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panabax

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About panabax

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  • Birthday 06/30/1965
  1. Here is a picture of a pair of completed pistons with the gas cuts made in the appropriate locations. Time to heat treat and then the fun part, testing. Panabax
  2. Lest some of you think I am all talk and no game, attached below are pictures of the latest prototypes of a US manufactured M4 gas piston. This is a lot of 20 CNC turned pistons. I will need to make the radial cuts in the rings manually and do the heat traeting. Hopefully this will be done in the next two weeks so I can test them out, which I will do thoroughly (that's really the fun part, right?). I was very pleased with how these turned out. I will keep you posted. Panabax
  3. I don't have any experience with the B&T, but I am confident that it is a very high quality piece. I suspect it probably has the edge on the KZ, but the price is a lot to swallow, especially since it does not help with the potential 922r issue. That said, the KZ is very well made and sturdy. I was pleasently surprised by its construction quality. However, all of these rail forearms suffer from excessive girth. Someone described the Surefire as similar to holding a pringles can. To be sure, the KZ was the same. Ultimately, I milled about 70% of the material off my KZ forearm to create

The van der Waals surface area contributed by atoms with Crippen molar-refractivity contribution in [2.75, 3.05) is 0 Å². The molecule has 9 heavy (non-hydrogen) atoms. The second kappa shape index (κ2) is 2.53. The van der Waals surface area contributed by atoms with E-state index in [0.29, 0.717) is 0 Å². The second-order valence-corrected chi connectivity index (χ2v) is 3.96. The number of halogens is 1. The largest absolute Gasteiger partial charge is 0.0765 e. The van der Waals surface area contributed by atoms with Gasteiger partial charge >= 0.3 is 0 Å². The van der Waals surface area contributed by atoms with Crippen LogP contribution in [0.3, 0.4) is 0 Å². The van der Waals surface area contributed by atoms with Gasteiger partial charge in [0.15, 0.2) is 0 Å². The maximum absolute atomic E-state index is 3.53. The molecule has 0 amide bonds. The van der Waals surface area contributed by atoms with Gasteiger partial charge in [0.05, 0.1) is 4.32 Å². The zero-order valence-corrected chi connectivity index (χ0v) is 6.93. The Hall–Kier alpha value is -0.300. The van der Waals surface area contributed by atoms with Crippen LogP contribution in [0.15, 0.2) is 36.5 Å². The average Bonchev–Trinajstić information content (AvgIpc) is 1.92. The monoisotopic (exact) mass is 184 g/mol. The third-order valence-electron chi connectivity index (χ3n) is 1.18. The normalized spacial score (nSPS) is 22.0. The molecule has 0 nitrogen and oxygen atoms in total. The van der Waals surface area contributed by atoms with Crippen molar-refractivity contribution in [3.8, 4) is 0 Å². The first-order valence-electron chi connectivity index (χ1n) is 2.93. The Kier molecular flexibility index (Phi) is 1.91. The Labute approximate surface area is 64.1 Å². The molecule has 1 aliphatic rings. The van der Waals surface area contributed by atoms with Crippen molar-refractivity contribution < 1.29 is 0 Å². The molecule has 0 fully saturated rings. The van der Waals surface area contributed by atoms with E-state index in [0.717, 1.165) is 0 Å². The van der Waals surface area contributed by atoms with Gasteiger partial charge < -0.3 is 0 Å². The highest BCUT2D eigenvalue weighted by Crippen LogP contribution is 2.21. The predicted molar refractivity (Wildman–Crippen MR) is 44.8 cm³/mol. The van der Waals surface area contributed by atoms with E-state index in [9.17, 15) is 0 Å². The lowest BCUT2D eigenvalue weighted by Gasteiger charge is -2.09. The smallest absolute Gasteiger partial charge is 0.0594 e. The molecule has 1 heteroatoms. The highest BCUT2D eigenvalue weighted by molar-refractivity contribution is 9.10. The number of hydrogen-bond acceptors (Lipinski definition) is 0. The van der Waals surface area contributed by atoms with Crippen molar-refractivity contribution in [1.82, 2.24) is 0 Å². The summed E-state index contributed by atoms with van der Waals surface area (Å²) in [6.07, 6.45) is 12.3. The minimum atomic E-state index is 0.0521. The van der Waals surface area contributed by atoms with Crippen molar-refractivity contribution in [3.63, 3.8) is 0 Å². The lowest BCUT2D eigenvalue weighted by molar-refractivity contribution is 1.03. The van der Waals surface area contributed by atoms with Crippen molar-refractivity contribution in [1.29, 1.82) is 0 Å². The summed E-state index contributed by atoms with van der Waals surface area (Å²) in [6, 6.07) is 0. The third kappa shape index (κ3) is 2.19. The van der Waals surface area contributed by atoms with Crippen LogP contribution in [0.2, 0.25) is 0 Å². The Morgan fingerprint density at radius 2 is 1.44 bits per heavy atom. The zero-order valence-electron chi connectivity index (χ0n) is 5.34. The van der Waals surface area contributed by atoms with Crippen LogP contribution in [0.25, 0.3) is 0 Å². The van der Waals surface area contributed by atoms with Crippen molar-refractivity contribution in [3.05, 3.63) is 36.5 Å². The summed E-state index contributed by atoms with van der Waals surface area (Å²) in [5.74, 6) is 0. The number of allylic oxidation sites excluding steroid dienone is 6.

4. Yes, the S7 is very tough and very hard. Max hardness for 15-5 is attained at a 900 degree temp with a Rockwell C of 44 and a yield strength of 175,000 psi. At 1150 degrees is goes to Rockwell C 28 and a yield strength of 125,000 psi. I agree that a hardness test on the factory piston would provide very useful information. Unfortunately, with all my skill and good looks, I don't have the necessary equipment. Anyone out there have a hardness tester in their garage? Panabax
  5. I am not planning on grinding the diameters on the rings. They will be polished. I agree that the wear part must be the piston not the cylinder. Panabax
  6. I had not considered it. I understands that the original is stainless and I wanted to duplicate the original as closely as possible. If you go through the stainless alloys generally available, 15-5 and 17-4 look like very good candidates for the original material. S7 is tool steel. S7 is used in machin tool applications for its combination of toughness and hardness. However, I think it is would end up harder than I want it to be. In addition to potential stress and fracture issues, there are also wear issues. Toughness generally goes up as hardness and yield strength go down. Between the
  7. Properties of 15-5 PH Stainless Steel 15Cr-5Ni is a martensitic precipitation hardening stainless steel offering high strength and hardness along with excellent corrosion resistance. Generally similar to Custom 630 (17Cr-4Ni) in composition and properties, 15Cr-5Ni is chemically balanced to eliminate all but trace amounts of delta ferrite, thus providing superior transverse toughness and ductility plus a higher degree of forgeability. 15Cr-5Ni has fabrication characteristics similar to those of other precipitation hardening stainlesses, and can be age-hardened by a single-step, low tem
  8. No problem. I have a degree in Mechanical Engineering and a machine shop in my garage so it is more hobby than altruism. I am going to machine another prototype by hand and use the prototypes to test various hardness/toughness combinations. The material is 15-5 stainless which is a precipitation hardening material. That means you heat to a time and temp for a specific hardness. No quenching, no tempering. It is much easier to hit targets with than with more conventional alloys. The strength and toughness characteristics of this material are very good. It is used extensively in the aerospace in